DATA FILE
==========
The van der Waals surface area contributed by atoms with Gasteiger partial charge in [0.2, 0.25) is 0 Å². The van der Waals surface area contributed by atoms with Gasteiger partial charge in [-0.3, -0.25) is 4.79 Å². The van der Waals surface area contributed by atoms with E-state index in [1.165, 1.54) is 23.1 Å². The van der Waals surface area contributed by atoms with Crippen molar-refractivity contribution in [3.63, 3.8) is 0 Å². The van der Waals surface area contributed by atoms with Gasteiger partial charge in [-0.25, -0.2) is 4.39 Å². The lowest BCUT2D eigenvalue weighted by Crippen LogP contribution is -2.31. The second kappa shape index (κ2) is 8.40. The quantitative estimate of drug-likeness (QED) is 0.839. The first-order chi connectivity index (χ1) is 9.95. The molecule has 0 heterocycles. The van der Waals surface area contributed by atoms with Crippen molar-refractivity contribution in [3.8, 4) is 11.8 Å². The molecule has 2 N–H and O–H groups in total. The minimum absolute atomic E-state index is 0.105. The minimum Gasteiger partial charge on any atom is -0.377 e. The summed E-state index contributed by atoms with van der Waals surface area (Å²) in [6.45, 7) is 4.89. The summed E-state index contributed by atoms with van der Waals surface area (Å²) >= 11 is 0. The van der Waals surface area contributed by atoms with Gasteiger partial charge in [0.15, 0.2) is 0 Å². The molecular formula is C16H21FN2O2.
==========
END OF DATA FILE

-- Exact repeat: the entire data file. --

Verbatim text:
The van der Waals surface area contributed by atoms with Gasteiger partial charge in [0.2, 0.25) is 0 Å². The van der Waals surface area contributed by atoms with Gasteiger partial charge in [-0.3, -0.25) is 4.79 Å². The van der Waals surface area contributed by atoms with E-state index in [1.165, 1.54) is 23.1 Å². The van der Waals surface area contributed by atoms with Crippen molar-refractivity contribution in [3.63, 3.8) is 0 Å². The van der Waals surface area contributed by atoms with Gasteiger partial charge in [-0.25, -0.2) is 4.39 Å². The lowest BCUT2D eigenvalue weighted by Crippen LogP contribution is -2.31. The second kappa shape index (κ2) is 8.40. The quantitative estimate of drug-likeness (QED) is 0.839. The first-order chi connectivity index (χ1) is 9.95. The molecule has 0 heterocycles. The van der Waals surface area contributed by atoms with Crippen molar-refractivity contribution in [3.8, 4) is 11.8 Å². The molecule has 2 N–H and O–H groups in total. The minimum absolute atomic E-state index is 0.105. The minimum Gasteiger partial charge on any atom is -0.377 e. The summed E-state index contributed by atoms with van der Waals surface area (Å²) in [6.45, 7) is 4.89. The summed E-state index contributed by atoms with van der Waals surface area (Å²) >= 11 is 0. The van der Waals surface area contributed by atoms with Gasteiger partial charge in [0.15, 0.2) is 0 Å². The molecular formula is C16H21FN2O2.